FOREST degradation around a Nepali mountain village has been reversed in a span of 10 years despite an annual population growth rate of 2.5 per cent. In 1980, grazing and fodder collection was a major cause of degradation in Bhogteni, a village in the hills of central Nepal. However, in 1990, a study by Jefferson Fox published in Mountain Research and Development showed the forests were found to be in a much better condition.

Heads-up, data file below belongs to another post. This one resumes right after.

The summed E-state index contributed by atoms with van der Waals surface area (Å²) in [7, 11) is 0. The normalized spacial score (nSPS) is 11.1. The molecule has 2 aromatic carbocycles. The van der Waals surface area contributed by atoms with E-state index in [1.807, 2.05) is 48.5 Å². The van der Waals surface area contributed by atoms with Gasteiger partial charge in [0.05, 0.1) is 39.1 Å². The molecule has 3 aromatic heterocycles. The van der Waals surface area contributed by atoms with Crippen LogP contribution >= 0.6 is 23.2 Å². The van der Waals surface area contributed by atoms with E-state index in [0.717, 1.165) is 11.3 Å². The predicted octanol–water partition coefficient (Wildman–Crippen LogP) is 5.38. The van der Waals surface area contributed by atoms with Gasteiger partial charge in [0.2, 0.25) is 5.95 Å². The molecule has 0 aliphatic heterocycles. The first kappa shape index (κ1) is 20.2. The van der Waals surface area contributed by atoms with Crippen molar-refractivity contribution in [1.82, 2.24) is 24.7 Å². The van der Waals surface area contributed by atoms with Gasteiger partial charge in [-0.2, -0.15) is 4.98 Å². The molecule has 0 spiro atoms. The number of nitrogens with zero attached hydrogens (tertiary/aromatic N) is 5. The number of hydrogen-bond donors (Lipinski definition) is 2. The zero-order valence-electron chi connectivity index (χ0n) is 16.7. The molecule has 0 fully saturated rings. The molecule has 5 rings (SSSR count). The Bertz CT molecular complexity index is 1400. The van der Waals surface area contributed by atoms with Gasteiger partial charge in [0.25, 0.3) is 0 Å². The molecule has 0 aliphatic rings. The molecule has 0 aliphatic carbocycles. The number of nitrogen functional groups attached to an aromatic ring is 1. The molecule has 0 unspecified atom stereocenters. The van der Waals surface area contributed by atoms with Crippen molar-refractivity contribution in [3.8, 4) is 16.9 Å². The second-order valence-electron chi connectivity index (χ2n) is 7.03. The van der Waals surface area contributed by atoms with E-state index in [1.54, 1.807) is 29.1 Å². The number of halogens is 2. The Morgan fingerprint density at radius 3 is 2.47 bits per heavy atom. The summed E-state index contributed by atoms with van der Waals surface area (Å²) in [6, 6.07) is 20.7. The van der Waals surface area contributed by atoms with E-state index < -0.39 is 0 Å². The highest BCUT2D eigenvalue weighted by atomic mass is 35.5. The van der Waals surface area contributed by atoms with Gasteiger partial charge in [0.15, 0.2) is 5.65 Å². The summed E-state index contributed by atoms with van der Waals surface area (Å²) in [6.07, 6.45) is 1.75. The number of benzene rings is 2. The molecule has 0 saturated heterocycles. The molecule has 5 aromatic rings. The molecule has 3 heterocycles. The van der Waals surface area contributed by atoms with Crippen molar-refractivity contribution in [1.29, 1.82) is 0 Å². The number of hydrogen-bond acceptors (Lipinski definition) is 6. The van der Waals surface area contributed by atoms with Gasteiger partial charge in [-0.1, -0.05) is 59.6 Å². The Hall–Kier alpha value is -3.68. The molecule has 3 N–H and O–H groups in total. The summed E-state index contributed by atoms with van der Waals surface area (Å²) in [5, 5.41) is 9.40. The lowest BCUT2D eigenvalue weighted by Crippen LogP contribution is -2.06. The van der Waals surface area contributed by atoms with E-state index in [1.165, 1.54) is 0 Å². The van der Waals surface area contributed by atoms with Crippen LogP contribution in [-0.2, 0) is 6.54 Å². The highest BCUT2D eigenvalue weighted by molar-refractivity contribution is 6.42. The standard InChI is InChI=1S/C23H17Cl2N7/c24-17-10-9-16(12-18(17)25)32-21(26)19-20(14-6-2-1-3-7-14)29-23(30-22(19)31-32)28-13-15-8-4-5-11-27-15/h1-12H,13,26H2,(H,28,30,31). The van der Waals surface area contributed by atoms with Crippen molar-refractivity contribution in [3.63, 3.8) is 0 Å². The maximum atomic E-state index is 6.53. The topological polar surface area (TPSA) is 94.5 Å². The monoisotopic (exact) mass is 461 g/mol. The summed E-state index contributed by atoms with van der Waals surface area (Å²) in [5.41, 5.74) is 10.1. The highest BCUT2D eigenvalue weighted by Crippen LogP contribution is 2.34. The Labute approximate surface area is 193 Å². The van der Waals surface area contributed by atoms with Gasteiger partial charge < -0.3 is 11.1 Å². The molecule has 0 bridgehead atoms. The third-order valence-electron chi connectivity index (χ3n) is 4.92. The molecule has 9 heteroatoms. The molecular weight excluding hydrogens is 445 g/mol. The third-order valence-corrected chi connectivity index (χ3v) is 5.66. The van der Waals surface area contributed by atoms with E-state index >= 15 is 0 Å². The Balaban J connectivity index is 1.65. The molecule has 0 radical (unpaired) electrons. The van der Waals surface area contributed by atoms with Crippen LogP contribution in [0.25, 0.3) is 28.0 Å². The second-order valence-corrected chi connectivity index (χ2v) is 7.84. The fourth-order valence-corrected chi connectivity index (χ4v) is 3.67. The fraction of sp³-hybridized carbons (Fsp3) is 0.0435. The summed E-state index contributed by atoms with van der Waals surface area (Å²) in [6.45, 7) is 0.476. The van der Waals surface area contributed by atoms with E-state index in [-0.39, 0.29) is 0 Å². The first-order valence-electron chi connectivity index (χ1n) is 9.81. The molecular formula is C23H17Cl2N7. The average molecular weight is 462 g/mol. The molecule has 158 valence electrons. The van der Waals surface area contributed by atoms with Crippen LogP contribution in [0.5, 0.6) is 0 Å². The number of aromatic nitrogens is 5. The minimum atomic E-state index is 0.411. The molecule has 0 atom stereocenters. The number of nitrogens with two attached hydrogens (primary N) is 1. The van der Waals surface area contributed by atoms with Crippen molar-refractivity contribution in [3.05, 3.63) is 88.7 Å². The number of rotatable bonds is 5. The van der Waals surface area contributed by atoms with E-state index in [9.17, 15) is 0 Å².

The success was due primarily to the introduction of community management of forests. In addition, outside agencies promoted enrichment plantings in forest areas, where grazing and collecting of firewood and fodder was prohibited from 1981 to 1985. Farmers increased the number of fodder trees they grew their land. Besides, the availability of chemical fertilisers enabled farmers to raise crop yields without correspondingly increasing livestock numbers to get more manure, their alternative source of nutrients.
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